Chelsea’s goal-scoring machine, otherwise known as Jimmy Floyd Hasselbaink, proved the team’s saviour at Filbert Street. The Dutchman’s two goals took his tally for the season to twenty-two — eighteen of which have come in the Premiership. But his goals here papered over the cracks of what was a poor team performance.

Leicester took the lead in the first half when Scowcroft headed in unmarked from a corner. Claudio Ranieri did not hesitate to implement a tactical switch — surprise, surprise — after the goal. He changed from a 4-4-2 to 3-5-2, pushing Le Saux up the left flank. Chelsea failed to respond convincingly to going behind though and only troubled Ian Walker once in the half — a powerful shot by Eidur Gudjohnsen that was unfortunately directed straight at the goalkeeper.
Stanic and Petit were both booked for petulance after bad decisions by referee Graham Barber.

Ranieri made a double substitution at half time in an attempt to change the course of the match. Gudjohnsen and Stanic were sacrificed for Zola and Forssell and the team looked more positive. When a Le Saux cross was allowed to bounce in the Leicester penalty area, JFH pounced to send a diving header into the net. He also scored an equaliser here last season that was instantly wiped out by another Leicester goal within a minute. This time it took six minutes.

Another corner by Oakes found Scowcroft free six yards out and he headed his second. While the marking was again poor, with John Terry at fault, Cudicini should also accept a proportion of the blame as he made no effort to claim a cross you would like to see you goalkeeper deal with. However, this should not distract from another great performance by the Italian. He made some vital saves, without which Chelsea would have been beaten.

With things looking grim, Forssell ran at the Leicester defence and was pulled down by Laursen twenty-five yards out. JFH had hit two free-kicks over the bar in the first half and Zola had blasted one high and wide earlier in the second. But this time the maestro, on his 250th appearance for the club, made no mistake. He sent a curling, dipping shot past Walker’s right hand and into the
net to draw Chelsea level with twelve minutes left.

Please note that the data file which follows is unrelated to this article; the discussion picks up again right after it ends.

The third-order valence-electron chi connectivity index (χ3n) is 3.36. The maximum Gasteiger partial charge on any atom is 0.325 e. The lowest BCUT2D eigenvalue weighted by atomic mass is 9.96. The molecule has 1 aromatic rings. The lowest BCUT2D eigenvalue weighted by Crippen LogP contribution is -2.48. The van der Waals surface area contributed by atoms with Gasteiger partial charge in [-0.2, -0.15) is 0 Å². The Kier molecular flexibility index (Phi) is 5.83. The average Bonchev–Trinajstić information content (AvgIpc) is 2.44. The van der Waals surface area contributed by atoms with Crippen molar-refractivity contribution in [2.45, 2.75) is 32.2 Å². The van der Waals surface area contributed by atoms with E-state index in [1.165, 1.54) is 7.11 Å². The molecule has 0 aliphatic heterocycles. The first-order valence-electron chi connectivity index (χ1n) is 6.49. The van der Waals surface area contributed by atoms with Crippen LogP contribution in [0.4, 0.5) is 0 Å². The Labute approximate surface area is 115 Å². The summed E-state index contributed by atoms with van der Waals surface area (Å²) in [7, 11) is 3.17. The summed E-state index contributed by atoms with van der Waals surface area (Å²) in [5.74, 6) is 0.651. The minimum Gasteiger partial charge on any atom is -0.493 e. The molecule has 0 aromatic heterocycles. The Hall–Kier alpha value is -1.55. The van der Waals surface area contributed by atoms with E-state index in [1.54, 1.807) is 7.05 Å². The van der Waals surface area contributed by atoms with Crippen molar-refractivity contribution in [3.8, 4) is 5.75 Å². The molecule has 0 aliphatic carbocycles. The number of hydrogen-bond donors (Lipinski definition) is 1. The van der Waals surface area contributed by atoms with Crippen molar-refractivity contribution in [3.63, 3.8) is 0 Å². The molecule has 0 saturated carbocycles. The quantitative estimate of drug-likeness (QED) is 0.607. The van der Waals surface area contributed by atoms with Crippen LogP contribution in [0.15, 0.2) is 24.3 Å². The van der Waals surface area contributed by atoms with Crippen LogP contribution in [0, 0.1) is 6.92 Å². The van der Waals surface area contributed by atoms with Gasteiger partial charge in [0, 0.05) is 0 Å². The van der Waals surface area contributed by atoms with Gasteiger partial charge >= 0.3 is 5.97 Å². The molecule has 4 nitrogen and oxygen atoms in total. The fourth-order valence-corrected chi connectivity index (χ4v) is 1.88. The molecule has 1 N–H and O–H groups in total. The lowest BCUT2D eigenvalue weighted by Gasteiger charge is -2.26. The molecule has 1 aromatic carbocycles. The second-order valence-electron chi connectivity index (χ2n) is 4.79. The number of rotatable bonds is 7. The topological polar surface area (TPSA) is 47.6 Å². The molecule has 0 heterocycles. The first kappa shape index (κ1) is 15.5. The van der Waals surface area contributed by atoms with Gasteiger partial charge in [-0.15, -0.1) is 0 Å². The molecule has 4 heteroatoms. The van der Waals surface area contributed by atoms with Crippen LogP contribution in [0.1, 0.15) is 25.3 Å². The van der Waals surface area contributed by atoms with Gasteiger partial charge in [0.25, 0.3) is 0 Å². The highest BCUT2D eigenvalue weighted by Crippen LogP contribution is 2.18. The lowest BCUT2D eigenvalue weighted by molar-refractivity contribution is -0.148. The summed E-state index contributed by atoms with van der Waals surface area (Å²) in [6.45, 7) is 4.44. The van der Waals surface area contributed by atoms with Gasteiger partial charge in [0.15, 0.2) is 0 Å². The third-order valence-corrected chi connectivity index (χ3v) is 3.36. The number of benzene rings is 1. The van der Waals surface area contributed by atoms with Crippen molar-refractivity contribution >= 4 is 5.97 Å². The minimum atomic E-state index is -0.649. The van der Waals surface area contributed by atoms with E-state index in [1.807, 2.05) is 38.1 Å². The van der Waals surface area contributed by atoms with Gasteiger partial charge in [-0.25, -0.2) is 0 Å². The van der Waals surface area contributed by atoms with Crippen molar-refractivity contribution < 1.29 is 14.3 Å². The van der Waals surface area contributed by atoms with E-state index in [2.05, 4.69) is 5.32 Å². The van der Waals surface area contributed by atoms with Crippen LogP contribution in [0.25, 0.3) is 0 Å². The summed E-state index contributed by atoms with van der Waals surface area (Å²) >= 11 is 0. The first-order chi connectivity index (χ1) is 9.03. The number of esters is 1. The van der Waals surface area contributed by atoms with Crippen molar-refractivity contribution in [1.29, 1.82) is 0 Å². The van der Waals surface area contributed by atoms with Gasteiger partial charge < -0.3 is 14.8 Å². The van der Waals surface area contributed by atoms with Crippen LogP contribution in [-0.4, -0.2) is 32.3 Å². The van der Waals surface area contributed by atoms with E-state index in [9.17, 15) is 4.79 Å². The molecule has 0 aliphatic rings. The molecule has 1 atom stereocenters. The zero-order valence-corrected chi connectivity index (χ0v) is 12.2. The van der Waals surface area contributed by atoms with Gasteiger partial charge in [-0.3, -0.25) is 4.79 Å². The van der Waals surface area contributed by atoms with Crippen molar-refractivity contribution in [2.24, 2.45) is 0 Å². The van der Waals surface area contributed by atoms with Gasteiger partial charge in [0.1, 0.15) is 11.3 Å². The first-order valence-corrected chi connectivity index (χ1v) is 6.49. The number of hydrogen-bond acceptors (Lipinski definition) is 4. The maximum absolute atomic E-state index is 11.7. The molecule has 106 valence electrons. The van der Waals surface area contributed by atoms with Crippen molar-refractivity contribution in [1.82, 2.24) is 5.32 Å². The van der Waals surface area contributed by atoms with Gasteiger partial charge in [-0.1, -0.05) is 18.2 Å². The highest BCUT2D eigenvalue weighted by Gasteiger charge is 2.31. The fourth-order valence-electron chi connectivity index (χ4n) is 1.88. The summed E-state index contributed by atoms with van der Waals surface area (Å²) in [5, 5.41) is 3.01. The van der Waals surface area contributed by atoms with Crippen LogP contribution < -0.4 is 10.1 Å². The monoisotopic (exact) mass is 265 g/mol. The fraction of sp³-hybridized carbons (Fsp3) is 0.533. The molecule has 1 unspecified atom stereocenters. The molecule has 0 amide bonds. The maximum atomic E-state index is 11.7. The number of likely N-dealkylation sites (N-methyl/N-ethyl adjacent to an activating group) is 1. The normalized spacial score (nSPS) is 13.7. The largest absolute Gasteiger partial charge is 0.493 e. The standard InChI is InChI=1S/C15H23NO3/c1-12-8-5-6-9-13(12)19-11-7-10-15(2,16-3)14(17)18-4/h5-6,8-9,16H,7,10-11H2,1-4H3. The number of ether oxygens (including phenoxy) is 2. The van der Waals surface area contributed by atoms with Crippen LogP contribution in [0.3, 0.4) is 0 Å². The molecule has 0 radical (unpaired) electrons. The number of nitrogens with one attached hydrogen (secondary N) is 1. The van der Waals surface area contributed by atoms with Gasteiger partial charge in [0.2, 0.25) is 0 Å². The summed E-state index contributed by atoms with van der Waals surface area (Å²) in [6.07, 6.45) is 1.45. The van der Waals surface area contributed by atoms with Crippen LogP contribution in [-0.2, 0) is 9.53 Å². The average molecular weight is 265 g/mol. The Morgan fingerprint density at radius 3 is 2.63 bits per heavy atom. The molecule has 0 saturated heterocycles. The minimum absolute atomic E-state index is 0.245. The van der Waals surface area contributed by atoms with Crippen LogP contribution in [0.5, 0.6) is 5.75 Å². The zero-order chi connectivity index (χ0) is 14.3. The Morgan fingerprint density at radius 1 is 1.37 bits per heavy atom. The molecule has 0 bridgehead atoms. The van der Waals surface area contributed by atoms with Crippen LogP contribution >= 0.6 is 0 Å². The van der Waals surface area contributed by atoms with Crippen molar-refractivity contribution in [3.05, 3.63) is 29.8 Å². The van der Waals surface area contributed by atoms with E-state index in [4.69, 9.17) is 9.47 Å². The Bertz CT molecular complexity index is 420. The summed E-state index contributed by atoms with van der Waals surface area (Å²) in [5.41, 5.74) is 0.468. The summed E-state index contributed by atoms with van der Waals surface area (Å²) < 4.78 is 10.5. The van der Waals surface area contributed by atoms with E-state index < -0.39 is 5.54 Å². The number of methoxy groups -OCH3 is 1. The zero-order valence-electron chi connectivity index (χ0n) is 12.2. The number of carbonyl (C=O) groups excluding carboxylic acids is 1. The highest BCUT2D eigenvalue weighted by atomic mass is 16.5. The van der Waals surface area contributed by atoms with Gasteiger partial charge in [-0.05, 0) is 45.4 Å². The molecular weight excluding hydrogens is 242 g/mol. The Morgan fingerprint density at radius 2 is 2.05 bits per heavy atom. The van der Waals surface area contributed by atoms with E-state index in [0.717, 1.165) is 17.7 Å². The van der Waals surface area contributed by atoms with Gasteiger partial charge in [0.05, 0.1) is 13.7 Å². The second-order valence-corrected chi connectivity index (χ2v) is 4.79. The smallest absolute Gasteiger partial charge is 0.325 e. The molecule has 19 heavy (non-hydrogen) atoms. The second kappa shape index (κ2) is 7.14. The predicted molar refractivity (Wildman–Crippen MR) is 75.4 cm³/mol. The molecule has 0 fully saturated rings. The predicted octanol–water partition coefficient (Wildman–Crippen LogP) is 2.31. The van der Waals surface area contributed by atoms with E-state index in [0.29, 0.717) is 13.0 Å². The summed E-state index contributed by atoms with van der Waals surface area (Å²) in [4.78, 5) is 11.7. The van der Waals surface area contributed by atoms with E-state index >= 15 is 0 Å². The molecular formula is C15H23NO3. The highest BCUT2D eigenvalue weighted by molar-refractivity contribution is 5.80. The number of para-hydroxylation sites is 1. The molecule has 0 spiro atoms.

Leicester went on the attack again, forcing another fine save from Cudicini. There was also an unsightly goalmouth scramble after Terry fly-hacked a clearance straight up into the air, but the ball was eventually cleared to safety. Then in the final minute of the ninety, JFH ran at the Leicester left back, played a neat one-two with Forssell to put him behind the defence and
arrowed a perfect shot low across the ’keeper into the corner of the net.

The away section went wild as Jimmy celebrated with his shirt over his head. The fans soon turned to taunt the home supporters who had been singing unpleasant songs about the death of Matthew Harding. A rousing chorus of ‘Matthew Harding’s Blue and White Army’ went up, followed by a raucous rendition of ‘Blue is the Colour’, the tune used by the home fans for their baiting.

On the pitch, Leicester had no time to respond to Hasselbaink’s knock-out blow as the final whistle blew seconds after the restart. The players celebrated in front of their supporters as though they had won a trophy. They had in fact just beaten the team at the bottom of the division, but it would have been churlish to have brought that up then.

The trip back to the station passed off without the usual incidents. After years of trouble the local plod seem to have got their act together and now patrol the route after the match. They also frog-march the away supporters after keeping them behind in side roads. I managed to surreptitiously slip away when they took a wrong turn at the rugby ground and just made it back in time to catch the 5:30 train, but others were not so fortunate. If it’s not the Leicester fans who try to spoil our visits there, it’s the local Bill. But there is nothing anyone can do to stop Jimmy Floyd Hasselbaink.